Thursday, October 9, 2014

NaNo Season: Tips and Tricks

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Karlie with you, offering tips and tricks to survive National Novel Writing Month, which is (gulp) less than a month away.

How To Survive The First Week
  • Chocolate
  • Coffee
  • Sweatshirt
  • Notebook
  • A Very Good Idea

How To Survive The Second Week

  • Call your neighbor to water your plants, and let her know you're not dead so the police don't suddenly show up one day.
  • Remember that it's unhealthy to go two solid weeks without a shower
  • Drink more coffee.
  • Keep pressing forward, even though your Very Good Idea is rapidly becoming more and more complicated.
  • Remember that at some point, sleep is necessary
  • Keep typing. 

How To Survive The Third Week

  • Forget about editing, you don't have time!
  • If you feel like adding pink dragons, go for it. There's always December to edit it out.
  • Don't be afraid to experiment.
  • Drink coffee.
  • DO NOT GIVE UP! The end is in sight.
  • Sleep? What is that?
The last week is the hardest for some, panic mode for others, and the downhill slide for a significant few. But you will make it, because you did not come this far to give up!


How do you survive these days and weeks of magical, stressful insanity? Do you discover things you didn't know about yourself and your writing? Did an incredible story emerge?

Caitlin:  Ha, this post had me laughing out loud. :)  What story couldn't be improved with pink dragons? I don't have much to add being a #nanofail myself. But good luck to you and everyone else who is gearing up for NaNo!

Dan: What a wonderful (and timely) post idea! First, let me say this: if you're serious about writing, you should really do NaNoWriMo. I often hear friends saying, "Oh, I would do that, but November isn't a good month for me." Of course it's not a good month. Two of those thirty days are treasured American holidays: Thanksgiving and Black Friday.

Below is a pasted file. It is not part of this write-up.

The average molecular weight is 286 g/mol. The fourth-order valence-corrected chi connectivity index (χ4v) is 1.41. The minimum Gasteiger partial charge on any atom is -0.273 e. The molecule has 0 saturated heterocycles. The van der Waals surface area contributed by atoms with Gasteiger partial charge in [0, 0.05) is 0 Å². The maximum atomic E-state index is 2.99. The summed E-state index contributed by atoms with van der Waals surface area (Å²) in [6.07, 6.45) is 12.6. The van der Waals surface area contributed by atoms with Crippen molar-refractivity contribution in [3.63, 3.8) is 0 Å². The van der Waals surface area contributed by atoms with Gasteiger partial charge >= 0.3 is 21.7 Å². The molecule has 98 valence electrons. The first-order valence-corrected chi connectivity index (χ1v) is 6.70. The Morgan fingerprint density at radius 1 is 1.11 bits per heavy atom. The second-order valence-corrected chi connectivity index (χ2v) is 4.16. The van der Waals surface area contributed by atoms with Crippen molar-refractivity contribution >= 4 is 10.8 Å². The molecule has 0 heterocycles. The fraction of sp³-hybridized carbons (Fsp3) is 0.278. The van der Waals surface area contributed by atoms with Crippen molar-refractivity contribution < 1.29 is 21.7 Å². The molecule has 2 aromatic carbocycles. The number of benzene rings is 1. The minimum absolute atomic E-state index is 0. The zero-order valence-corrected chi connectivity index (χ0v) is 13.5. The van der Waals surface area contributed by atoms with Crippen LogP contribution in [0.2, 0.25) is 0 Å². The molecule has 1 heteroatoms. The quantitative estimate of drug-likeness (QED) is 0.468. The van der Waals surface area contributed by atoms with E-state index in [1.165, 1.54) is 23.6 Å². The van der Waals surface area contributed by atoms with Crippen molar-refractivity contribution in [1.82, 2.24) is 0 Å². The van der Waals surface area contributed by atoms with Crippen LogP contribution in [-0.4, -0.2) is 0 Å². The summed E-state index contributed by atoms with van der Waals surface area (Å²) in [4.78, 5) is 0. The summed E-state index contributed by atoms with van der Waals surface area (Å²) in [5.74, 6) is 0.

Look at your calendar and think about it: is there really a month that's wide open, with no family or work commitments, when you could write for 30 days straight? I doubt it. So if you want to get 50,000 words on paper in a short time, you might as well do it alongside thousand of other writers. Try it at least once. Even if you don't win (reach 50K), you'll be glad you participated.

I highly recommend planning ahead. There are plenty of ways to get ready for NaNoWriMo before November 1st. You won't have time to outline or do much research next month. Now's a good time to build up goodwill with family and friends. You might also want to get ahead on laundry, sleep, and personal hygiene. 

Lisa: I LOVE the NaNo process--I even won last year--but I'm not so keen on participating on the actual site again this year. So now I'm sad because I can't participate in National Novel Writing Month, and neither can anyone else who has left the site. Right? Wrong.

As I said, the idea of setting aside a month for people to write a book is amazing. But what about the few who don't want to go the traditional NaNo route? Or what about those who want to write a novel in a month at different times of the year? Or every month of the year?

There are tons of sites that offer a goal/word count meter. And as long as you already belong to your own writing community, you're set.

Some, like Valorpen (a site where I'm both a member and editor, :) shameless plug), offer both a community and a meter. Valorpen is a writing community that has threads in which you can delete your forum posts as well as the actual thread you created. There are NaNo discussions, there is a word count/goal meter. It's free, as in it costs no money (just like the Credit Karma commercial...please excuse the TV addict). You can also upload your current and/or past project in a private and safe setting and glean helpful feedback from others in the community. Though I obviously like Valorpen best, I have to acknowledge other sites that people are seemingly happy with: Wattpad and Figment for example. Also, there's a much smaller site called Write and Review in which the feedback and the threads are for much more laidback writers. Though none of these latter sites have a word count meter last I checked, plenty of writers are happy there as well.

It's possible you already have a writing community. Do you like it? Keep it. You can get a word count/goal meter elsewhere. There's a very thorough post about them on Tracy Lucas's blog, complete with a list of 13 word tracker meters. They're all free, and she even gives a short review on them. By the way, Tracy has a mound of other great blog posts; you should check them out.

So all is not lost if you want to go your own way. Write your book in a month anyway. Post your progress on this blog (whichever route you take), and we'll heartily cheer you on! Good luck to all NaNoers! I'll be trucking right along with you :)

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